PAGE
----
Why Marissa Alexander's Second Trial Could Bring a Life Sentence Instead of 20 Years
In a few months, Marissa Alexander, the Jacksonville, Florida, woman who received a 20-year mandatory minimum sentence in 2012 for firing a gun during a fight with her abusive husband, will have a second chance to make her case that she was acting in self-defense. Alexander, who says she fired a warning shot because she was afraid her husband would seriously injure or kill her, won a second trial by arguing on appeal that Circuit Judge James Daniel erroneously imposed the burden of proof on her in his jury instructions. But thanks to another decision by the same appeals court, Alexander's prison term if she is convicted this time around could be three times as long as the one she originally received—effectively a life sentence for actions that injured no one.
Alexander, who was freed on bail last November after 21 months behind bars, is charged with three counts of aggravated assault with a deadly weapon because her husband was accompanied by two of his children during the confrontation. Under Florida's notoriously harsh sentencing rules for crimes involving guns, each of those counts carries a 20-year term. Daniel made the terms concurrent, since all three charges arose from the same act. But last year the First District Court of Appeal ruled that state law "expressly authorizes consecutive mandatory minimum sentences" in such a situation.
Whether "authorizes" means "requires" is not completely clear from the decision. But the language of the statute suggests that judges have no discretion in the matter, saying "the court shall impose any term of imprisonment provided for in this subsection consecutively to any other term of imprisonment imposed for any other felony offense." Assistant State Attorney Richard Mantei, the lead prosecutor in Alexander's case, maintains that a 60-year sentence will be legally required if she is convicted again. But University of Florida law professor George Dekle, a former prosecutor, says such an outcome would create the appearance of vindictiveness, which could give Daniel, who is still overseeing the case, a reason to stick with the original sentence, or at least give Alexander grounds for appeal.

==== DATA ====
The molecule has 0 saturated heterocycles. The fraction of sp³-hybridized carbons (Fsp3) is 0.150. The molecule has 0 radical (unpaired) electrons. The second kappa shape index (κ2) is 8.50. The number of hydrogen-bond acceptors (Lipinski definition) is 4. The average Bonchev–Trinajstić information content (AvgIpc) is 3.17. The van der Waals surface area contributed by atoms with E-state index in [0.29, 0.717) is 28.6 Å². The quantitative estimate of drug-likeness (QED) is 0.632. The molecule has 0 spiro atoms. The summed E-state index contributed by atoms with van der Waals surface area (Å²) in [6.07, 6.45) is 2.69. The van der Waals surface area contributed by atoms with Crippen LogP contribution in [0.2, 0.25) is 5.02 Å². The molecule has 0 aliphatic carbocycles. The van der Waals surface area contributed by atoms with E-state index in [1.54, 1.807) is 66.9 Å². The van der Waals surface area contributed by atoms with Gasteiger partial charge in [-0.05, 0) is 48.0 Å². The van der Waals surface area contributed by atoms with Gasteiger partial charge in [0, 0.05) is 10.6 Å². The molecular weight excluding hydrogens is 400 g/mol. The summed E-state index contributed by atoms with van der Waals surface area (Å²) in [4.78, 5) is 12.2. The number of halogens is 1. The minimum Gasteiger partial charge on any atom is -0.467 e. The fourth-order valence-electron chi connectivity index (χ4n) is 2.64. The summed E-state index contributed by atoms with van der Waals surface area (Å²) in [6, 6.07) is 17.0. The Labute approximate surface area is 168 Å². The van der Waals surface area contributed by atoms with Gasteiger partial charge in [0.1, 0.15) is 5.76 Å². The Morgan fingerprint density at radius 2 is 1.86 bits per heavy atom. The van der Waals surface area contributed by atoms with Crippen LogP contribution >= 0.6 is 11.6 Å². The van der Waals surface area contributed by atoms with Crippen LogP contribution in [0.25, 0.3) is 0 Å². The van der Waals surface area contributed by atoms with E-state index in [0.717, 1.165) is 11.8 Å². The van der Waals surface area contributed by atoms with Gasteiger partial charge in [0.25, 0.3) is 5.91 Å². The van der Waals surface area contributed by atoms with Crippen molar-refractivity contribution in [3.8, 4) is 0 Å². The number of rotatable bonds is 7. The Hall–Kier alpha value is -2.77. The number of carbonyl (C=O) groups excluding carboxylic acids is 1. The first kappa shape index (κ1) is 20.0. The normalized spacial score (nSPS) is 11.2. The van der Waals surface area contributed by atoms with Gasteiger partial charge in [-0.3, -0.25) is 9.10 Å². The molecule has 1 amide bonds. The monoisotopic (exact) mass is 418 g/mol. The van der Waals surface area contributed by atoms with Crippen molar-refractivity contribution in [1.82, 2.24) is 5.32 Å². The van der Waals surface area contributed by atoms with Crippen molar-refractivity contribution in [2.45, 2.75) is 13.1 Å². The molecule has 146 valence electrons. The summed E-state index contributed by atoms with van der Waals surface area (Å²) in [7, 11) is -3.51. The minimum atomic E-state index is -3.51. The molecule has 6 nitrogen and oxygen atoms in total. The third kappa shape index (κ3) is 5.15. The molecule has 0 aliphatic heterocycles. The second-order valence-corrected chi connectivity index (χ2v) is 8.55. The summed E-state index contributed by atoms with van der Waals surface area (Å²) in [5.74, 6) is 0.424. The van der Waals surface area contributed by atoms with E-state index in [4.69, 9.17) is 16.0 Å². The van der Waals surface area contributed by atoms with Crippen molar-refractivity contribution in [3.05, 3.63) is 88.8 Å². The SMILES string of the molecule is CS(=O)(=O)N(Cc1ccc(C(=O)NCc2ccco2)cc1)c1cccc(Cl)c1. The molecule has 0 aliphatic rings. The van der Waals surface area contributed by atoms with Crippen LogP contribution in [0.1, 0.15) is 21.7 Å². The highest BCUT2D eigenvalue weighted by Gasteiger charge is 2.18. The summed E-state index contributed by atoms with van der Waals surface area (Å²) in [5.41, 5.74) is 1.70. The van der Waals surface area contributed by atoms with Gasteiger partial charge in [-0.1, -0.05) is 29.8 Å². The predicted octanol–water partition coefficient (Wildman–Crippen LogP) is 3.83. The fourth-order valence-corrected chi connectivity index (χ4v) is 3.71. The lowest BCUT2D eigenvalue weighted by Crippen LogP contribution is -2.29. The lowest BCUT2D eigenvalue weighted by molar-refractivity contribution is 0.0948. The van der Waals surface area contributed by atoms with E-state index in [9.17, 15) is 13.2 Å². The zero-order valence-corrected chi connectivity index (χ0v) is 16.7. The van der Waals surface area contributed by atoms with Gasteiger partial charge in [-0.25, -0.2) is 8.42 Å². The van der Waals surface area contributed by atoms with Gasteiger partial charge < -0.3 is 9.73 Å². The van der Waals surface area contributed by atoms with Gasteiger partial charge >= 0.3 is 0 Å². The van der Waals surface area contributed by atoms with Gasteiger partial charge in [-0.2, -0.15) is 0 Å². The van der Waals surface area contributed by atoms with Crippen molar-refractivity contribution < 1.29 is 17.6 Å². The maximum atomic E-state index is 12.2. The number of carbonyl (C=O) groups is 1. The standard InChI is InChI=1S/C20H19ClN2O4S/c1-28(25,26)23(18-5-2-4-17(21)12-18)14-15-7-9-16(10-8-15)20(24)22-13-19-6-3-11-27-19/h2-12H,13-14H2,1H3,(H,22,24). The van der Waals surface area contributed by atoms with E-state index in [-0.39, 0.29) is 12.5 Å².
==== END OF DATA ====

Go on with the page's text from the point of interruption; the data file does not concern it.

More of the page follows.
Other Florida appeals courts have reached different conclusions about the propriety of consecutive mandatory minimum sentences for charges arising from the same course of conduct. That issue also came up in the case of Michael Dunn, who last month was convicted on three counts of attempted murder for firing a gun at an SUV full of teenagers after an argument over loud music at a Jacksonville gas station in 2012. If Dunn's sentences for those offenses and a related charge are imposed consecutively, his total prison term will be 75 years, compared to 20 years if he serves the sentences concurrently. Ultimately the Florida Supreme Court will have to settle the question of which approach is correct.
Whatever the court decides, one thing is clear: If a 20-year prison term was a grossly disproportionate sentence for Marissa Alexander, which it surely was, the equivalent of a life sentence is, or should be, unthinkable. Even if you do not buy her story, even if you believe she fired more in anger than in fear, the time she has already served (nearly two years) should be adequate punishment for firing a single round into the ceiling. Mantei complains that "Ms. Alexander has rejected all efforts by the State to resolve the case short of trial." But if all of the state's offers have involved additional time in prison, as seems likely, the responsibility for the enormous injustice predicted by Mantei lies with him, not with Alexander. If he takes seriously his responsibility to seek justice and not merely convictions, he will try harder to avoid a trial.